Many in the community know that Sunflower’s Early Education Center serves children with disabilities. But what they may not realize is the EEC also specializes in helping children overcome delays.
And there is a big difference.
Coordinator Cathy Estes believes that because of the confusion about the difference between disabilities and delays, the EEC may be missing children that could be helped in a relatively short period of time.
"Disabilities are conditions that are diagnosed, often at birth," Estes said. "They are more clearly defined as needing intervention. Examples are Down syndrome and cerebral palsy.
"However," Estes continued, "our staff also focuses on developmental delays that are not necessarily permanent concerns. They include stuttering, a behavioral problem due to social/emotional concerns, or an attachment problem for premature babies who had to spend weeks in a hospital."
One recent example of a delay involved a child who was approaching 2 years old and not walking yet. Sunflower’s physical therapist began working with him, and within a few weeks the child was walking.
"Our therapist discovered it was a balance issue," Estes explained. "The therapy gave him the courage to walk without holding someone’s hand. And we gave his mother some exercises to work on daily with him. He overcame the problem."
The EEC serves children living at home in healthy environments, outside the home with family members and those in foster care. Barton County has a high foster-care rate, and children under 3 are referred to the EEC for evaluation. All EEC services are free.
Estes has successfully completed specialized training to help children with social/emotional issues, which often result from instability at home and/or substance abuse by parents.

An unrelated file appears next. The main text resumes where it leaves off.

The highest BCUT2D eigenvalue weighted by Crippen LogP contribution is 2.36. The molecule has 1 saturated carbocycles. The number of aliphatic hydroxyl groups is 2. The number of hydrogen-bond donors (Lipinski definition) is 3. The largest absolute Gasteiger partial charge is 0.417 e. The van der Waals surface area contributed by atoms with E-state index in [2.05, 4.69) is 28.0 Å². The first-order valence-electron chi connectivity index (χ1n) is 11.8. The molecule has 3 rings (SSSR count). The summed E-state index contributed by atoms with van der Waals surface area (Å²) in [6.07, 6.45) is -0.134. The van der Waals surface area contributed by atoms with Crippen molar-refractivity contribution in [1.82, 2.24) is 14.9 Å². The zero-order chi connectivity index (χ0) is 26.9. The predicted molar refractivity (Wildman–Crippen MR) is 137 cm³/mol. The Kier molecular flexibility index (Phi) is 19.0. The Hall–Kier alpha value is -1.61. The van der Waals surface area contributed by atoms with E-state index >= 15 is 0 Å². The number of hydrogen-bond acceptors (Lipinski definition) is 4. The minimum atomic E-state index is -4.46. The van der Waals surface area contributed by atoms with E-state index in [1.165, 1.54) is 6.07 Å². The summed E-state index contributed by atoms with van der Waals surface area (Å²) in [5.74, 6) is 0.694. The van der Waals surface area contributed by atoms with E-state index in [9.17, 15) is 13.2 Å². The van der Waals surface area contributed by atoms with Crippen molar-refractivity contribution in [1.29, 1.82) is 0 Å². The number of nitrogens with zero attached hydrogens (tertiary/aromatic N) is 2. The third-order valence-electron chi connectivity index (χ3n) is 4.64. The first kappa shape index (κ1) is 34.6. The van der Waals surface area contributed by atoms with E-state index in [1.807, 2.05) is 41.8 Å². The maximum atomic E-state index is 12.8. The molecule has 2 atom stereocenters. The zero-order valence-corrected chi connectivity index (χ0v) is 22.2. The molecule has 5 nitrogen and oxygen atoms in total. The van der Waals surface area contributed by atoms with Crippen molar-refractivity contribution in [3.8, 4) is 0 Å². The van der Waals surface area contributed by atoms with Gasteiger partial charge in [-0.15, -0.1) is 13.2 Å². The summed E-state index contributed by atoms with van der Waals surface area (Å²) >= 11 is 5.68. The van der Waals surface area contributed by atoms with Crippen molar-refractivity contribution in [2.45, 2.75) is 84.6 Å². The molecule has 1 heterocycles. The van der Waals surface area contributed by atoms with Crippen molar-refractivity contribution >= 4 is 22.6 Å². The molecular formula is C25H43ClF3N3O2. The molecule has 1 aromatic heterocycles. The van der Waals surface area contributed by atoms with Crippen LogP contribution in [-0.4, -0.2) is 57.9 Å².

"Sometimes children can be in and out of two or three homes on a regular basis," Estes said. "They need a secure place. Toddlers don’t understand why they can see mommy and daddy only on special visits; it affects them emotionally. We do everything possible to provide consistency between the parents and other caregivers.
"When teen moms don’t know how to be parents, children can become aggressive or passive," Estes continued. "They cannot calm down or they shy away. In either case, we can help."
EEC family service coordinators lead teams that include the physical therapist, speech pathologist, special education teacher and/or a counselor.
"Each child is different but we have professionals who are trained to help in a variety of ways," Estes said. "Sometimes a delay in development is just a glitch but with all our resources, it can often be alleviated or overcome completely.
"Parents sometimes just need to learn the importance of holding a baby, talking to a baby," Estes added. "They learn it is not okay just to leave them in a swing for hours on end."
Estes especially wants single teen parents to know the EEC can help with applying for assistance, finding adaptive equipment and seeking education on parenting skills.
"The bottom line is we will evaluate any child age birth to 3," Estes said. "All our contacts with children are either in their homes or in their day-care facilities. We know how important it is for children to be in their natural environments."
Since the importance of early development may be overlooked, Estes knows there are probably many more children and families who could benefit from the EEC’s expertise. The free services are available to any family in Barton, Pawnee, Rice, Rush and Stafford counties.
The EEC, which is supported by tax dollars and private donations, is one of 37 tiny-k networks in Kansas providing services for infants and toddlers.